Neo-colonialism, on the other hand, is defined as the economic and political policies by which a great power (read United States of America here) indirectly maintains or extends its influence over other areas or people. Wary opponents of neo-colonialism are scrupulous about keeping their nonaligned credentials intact. Neo-colonialism has been broadly understood as a further development of capitalism that enables capitalist powers (both nations and corporations) to dominate subject nations through the operations of international capitalism rather than by means of direct rule. Kwame Nkrumah, former president of Ghana (1960–66), coined the term, which appeared in the 1963 preamble of the Organisation of African Unity Charter, and was the title of his 1965 book, Neo-Colonialism, the Last Stage of Imperialism (1965). Nkrumah theoretically developed and extended it to the post–war 20th Century.
The socio-economic and political arguments were presented by Lenin in the pamphlet, Imperialism, the Highest Stage of Capitalism (1917). The pamphlet frames 19th Century imperialism as the logical extension of geopolitical power, to meet the financial investment needs of the political economy of capitalism.
Jean Paul Sartre’s Colonialism and Neocolonialism (1964) contains the first recorded use of the term neocolonialism (without a hyphen). The term has become an essential theme in the African philosophy, most especially in the African political philosophy. Sartre had an abiding interest in the African struggle for de-colonisation. There is a strong possibility that he had borrowed the term from Nkrumah.
It is important to assert that the idea of neo-colonialism has developed from the writings of Karl Marx (1818-1883) in his influential critique of capitalism as a stage in the socio-economic development of human society. The continued relevance of Marxist socio-economic philosophy in contemporary times cannot be denied. The model of society as structured by an economic basis, legal and political superstructres, and a definite form of social consciousness that Marx presented both in The Capital and the Preface to the Critique of Political Economy remains important to socio-economic theory. Marx presents theories which explain a certain kind of evil in capitalism.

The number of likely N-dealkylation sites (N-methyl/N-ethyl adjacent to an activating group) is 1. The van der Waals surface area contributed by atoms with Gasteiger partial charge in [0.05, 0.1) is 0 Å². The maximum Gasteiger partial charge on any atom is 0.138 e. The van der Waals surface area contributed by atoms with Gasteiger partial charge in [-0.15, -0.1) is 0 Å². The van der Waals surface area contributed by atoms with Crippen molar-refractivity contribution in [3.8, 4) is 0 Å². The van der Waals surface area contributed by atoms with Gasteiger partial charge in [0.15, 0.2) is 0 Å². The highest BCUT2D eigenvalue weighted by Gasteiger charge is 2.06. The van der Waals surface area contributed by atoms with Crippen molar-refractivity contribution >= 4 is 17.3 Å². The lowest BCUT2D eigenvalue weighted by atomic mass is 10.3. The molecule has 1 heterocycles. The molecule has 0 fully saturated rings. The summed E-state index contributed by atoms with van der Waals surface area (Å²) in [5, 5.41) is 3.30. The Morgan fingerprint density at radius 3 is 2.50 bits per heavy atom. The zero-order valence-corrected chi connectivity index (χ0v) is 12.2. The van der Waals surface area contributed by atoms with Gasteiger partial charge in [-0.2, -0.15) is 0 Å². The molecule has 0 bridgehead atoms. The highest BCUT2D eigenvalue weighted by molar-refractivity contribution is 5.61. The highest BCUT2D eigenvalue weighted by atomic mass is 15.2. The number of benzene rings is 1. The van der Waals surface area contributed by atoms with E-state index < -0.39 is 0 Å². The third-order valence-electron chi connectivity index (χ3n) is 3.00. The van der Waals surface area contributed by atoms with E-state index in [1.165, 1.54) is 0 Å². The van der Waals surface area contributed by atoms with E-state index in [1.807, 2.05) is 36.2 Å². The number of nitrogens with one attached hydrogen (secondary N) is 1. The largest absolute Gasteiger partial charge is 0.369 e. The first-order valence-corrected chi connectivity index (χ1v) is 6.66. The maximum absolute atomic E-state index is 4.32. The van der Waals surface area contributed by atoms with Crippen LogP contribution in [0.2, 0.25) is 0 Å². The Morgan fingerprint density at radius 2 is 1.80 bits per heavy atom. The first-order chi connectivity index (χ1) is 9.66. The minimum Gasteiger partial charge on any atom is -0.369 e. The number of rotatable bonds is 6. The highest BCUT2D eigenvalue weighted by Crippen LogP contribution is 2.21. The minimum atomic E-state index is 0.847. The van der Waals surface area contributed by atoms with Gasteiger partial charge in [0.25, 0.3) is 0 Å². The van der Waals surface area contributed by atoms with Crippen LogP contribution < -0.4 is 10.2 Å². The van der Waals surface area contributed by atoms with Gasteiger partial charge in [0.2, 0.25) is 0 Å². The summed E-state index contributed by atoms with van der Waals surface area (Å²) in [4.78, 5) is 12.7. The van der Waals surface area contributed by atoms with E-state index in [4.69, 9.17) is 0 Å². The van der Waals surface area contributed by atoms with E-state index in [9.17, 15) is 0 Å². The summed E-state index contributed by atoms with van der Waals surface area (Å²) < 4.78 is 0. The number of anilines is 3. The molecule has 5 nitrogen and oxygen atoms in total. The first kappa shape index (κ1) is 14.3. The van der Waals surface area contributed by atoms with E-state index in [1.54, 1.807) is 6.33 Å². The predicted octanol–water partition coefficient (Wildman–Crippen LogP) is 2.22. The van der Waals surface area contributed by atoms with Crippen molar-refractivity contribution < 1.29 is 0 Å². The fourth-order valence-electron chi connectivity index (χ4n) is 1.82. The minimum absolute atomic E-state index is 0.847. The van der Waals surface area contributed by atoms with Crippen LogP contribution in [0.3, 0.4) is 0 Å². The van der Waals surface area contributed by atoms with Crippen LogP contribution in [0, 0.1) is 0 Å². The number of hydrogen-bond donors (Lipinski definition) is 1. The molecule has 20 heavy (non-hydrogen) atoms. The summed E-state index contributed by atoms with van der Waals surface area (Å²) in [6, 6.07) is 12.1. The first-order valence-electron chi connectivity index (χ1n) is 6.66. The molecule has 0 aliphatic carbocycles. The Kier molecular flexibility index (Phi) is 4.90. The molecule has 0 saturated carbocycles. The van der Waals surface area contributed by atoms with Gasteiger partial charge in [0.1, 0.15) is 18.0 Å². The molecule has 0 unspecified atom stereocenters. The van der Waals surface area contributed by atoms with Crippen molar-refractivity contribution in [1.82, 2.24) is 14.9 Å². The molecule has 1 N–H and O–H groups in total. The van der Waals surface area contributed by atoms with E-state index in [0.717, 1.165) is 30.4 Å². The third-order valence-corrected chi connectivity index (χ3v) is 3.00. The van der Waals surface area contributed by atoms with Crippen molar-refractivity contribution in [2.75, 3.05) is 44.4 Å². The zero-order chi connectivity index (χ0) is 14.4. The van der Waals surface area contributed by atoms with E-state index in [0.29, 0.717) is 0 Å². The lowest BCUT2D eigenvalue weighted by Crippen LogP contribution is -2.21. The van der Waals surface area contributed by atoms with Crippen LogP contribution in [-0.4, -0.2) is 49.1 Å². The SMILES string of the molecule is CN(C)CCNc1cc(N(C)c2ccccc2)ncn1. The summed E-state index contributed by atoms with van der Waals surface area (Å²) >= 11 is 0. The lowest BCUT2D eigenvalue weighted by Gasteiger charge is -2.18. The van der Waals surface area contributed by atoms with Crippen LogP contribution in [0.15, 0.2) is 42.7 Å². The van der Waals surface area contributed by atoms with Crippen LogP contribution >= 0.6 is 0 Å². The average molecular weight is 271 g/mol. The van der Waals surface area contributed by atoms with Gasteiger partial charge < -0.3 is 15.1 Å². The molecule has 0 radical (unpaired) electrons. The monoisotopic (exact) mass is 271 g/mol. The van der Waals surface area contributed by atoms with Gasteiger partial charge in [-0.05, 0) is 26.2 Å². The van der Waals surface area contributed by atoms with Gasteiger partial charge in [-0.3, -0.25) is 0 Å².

The United States may be seen as a neo-colonial power because it influences less powerful or Third World nations like Pakistan by its economic authority exercised through its control or preeminent influence on such agencies as the World Bank and the International Monetary Fund. It is enabled to exercise its influence because of reasons like (a) weakened position of European powers; (b) rise of consciousness against imperialism; (c) the needs of the developed states; (d) the continued dependence of the new states on developed states; and (e) impact of the Cold War.
The methods employed to impose and subsequently sustain neo-colonialism are (a) interference in the internal matters of new states; (b) supply of arms and weapons; (c) use of foreign aid and loans; (d) control over international economic institutions; (e) using multinational corporations; and (f) creating economic dependencies.
A close study of the (past as well as contemporary) history of Pakistan’s foreign policy alludes to the tangible existence of these reasons and methods. An interesting aspect of neo-coloinalism is the fascination with America exhibited by our political, administrative and judicial elite. They can do anything to be a part of the American dream.
The writer is Professor in the faculty of Liberal Arts at the Beaconhouse National University, Lahore. He can be reached at firstname.lastname@example.org